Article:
British Airways is facing a multimillion-pound fine as it grapples with the fallout of a massive data breach which the airline's chief executive has described as a "malicious criminal attack".
Thousands of BA customers have had to cancel their credit cards after the 15-day data hack compromised 380,000 payments.
A criminal inquiry is being led by specialist cyber officers from the National Crime Agency (NCA).
Cyber criminals behind the attack obtained enough credit card details to use them, and BA now faces a possible fine of around £500 million over the breach, with the Information Commissioner's Office (ICO) also investigating the incident.
BA's data breach took place after the introduction of the new Data Protection Act, which includes the provisions of the new European General Data Protection Regulation (GDPR).
Under the new regulations, the maximum penalty for a company hit with a data breach is a fine of either £17 million or 4% of global turnover, whichever is greater.
In the year ended December 31 2017, BA's total revenue was £12.2 billion, meaning the company could face a fine of around £500 million if the ICO takes action.
The NCA said investigations of this type are "often complex and take some time before the full details can be established".
It warned that "opportunist criminals" often use these incidents to conduct "secondary fraud attacks".
Speaking on the BBC, Alex Cruz, BA's chairman and chief executive, said: "There was a very sophisticated, malicious criminal attack on our website.
"We became aware initially on that day, and we began to work on it. We discovered that something had happened, and immediately we began to work."
Shares in IAG, BA's parent firm, were down more than 3% in morning trade as investors digested the news.
Mr Cruz went on to apologise for the failure, adding that BA is "100% committed" to compensating customers who are financially affected.
"We're extremely sorry. I know that it is causing concern to some of our customers, particularly those customers that made transactions over BA.com and app."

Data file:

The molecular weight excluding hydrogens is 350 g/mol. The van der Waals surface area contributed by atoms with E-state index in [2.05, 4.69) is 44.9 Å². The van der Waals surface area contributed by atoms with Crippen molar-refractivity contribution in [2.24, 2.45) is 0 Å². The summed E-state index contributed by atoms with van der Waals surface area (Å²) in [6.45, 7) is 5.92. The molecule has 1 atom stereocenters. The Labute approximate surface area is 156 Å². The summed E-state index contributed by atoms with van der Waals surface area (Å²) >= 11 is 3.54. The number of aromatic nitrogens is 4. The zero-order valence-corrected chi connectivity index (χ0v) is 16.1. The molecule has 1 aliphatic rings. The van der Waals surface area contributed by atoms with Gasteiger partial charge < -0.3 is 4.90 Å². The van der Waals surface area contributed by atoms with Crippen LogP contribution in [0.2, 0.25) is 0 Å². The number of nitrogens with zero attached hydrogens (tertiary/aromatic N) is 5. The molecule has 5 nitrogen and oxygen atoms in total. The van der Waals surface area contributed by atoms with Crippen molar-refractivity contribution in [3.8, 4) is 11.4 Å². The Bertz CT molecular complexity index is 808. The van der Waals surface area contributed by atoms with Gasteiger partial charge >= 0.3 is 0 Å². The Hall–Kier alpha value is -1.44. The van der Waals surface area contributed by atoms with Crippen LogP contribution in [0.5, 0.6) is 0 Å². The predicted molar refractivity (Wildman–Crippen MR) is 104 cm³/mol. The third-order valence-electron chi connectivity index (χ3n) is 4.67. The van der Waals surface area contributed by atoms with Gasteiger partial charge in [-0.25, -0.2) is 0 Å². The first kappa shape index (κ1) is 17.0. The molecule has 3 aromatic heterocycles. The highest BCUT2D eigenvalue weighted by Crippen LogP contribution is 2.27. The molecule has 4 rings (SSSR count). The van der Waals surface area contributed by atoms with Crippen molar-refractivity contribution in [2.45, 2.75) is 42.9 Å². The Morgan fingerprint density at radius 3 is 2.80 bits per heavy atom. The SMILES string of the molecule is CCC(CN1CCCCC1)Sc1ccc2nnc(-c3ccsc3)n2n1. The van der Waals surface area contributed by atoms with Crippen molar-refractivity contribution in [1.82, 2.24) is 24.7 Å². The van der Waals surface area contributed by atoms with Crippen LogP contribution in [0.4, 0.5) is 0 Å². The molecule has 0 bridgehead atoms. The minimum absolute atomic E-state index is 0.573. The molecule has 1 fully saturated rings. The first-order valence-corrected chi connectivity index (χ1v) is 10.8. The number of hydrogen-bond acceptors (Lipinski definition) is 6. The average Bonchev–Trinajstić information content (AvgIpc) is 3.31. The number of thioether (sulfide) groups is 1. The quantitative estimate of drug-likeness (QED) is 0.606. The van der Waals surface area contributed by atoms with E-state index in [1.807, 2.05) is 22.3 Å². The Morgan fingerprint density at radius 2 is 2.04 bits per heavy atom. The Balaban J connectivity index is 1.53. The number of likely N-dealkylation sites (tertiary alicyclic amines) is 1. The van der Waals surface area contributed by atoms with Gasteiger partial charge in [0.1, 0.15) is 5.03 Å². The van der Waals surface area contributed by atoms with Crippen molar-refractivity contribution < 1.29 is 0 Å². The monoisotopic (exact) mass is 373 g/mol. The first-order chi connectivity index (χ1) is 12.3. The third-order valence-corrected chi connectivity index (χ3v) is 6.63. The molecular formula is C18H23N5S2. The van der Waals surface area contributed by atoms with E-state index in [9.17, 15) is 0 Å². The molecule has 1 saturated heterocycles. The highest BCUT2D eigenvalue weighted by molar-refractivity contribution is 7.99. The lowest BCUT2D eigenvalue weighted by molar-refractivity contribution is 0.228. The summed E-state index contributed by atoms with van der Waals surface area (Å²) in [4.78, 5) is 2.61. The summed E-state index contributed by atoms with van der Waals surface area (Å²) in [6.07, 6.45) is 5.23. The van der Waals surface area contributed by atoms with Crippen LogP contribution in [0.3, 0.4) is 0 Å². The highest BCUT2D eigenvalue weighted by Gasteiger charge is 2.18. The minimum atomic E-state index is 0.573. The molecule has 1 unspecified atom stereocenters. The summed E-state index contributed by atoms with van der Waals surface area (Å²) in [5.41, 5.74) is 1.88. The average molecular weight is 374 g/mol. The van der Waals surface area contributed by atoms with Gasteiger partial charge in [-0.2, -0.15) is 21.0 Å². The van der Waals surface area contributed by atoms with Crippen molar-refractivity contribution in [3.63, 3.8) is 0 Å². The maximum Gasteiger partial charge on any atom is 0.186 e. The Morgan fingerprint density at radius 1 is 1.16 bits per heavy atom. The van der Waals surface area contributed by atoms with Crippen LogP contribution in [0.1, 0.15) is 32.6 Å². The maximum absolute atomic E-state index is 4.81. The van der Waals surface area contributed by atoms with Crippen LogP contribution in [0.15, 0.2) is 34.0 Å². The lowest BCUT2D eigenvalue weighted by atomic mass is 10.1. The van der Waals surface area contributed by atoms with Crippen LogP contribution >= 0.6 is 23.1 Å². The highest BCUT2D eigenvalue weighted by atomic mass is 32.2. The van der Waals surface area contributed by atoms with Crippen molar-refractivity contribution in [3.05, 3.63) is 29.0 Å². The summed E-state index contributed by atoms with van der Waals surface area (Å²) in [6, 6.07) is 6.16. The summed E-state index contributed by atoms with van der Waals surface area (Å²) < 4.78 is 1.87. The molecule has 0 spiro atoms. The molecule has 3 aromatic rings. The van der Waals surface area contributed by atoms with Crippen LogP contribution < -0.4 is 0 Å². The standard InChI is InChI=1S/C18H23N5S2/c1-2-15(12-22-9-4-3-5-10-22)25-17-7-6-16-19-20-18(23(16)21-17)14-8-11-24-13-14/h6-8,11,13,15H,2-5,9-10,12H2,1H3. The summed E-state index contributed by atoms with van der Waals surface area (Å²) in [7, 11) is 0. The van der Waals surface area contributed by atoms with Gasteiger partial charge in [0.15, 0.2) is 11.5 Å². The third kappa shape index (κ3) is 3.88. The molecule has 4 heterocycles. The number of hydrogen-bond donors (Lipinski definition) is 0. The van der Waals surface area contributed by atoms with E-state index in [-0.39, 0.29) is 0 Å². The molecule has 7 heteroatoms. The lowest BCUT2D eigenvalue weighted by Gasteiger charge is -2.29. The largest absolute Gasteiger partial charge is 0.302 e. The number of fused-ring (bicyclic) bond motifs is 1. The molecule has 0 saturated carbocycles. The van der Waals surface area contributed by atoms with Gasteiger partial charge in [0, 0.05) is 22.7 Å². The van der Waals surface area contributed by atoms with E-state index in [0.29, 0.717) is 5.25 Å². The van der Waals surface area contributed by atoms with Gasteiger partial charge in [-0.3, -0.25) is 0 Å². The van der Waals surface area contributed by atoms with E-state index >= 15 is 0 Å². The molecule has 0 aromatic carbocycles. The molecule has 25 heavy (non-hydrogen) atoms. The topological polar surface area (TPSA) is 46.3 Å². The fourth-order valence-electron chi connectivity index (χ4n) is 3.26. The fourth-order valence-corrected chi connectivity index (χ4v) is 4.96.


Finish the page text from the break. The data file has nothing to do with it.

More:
He added: "We know that the information that has been stolen is name, address, email address, credit card information; that would be credit card number, expiration date and the three-letter code in the back of the credit card.
"No itinerary information, no frequent flier data, no passport data has been compromised."
BA said it was investigating the breach, which took place from 11pm on August 21 until 9.45pm on Wednesday, and is co-operating with relevant regulators.
The incident comes after an IT meltdown caused huge disruption for BA passengers at the start of the May half-term holiday.
Some 75,000 passengers were left stranded after a glitch forced the airline to cancel nearly 726 flights over three days.
Following the latest breach, worried customers rushed to social media and helplines after the airline urged anyone who suspected they may have been affected to contact their bank or credit card provider.
There were reports of banks being inundated with calls, leaving account holders in lengthy queues, while some BA customers said they had to have cards cancelled and reissued as a result.
Customer Mat Thomas said he had placed a booking on August 27, but had not been contacted over the breach.
"Atrocious that I had to find out about this via news and twitter," he tweeted.
"Called bank and had to cancel both mine and my wife's card. Probably won't get it back before we fly (ironically).
"Terrible handling of the situation as I've still not received an email from BA!"
Banks including NatWest and RBS attempted to reassure worried BA customers that they have "significant" levels of security in place, although they advised account holders to be on the lookout for any suspicious activity.
Which? said it was "vital" BA moved quickly to ensure affected customers get clear information and what steps they need to take to protect themselves.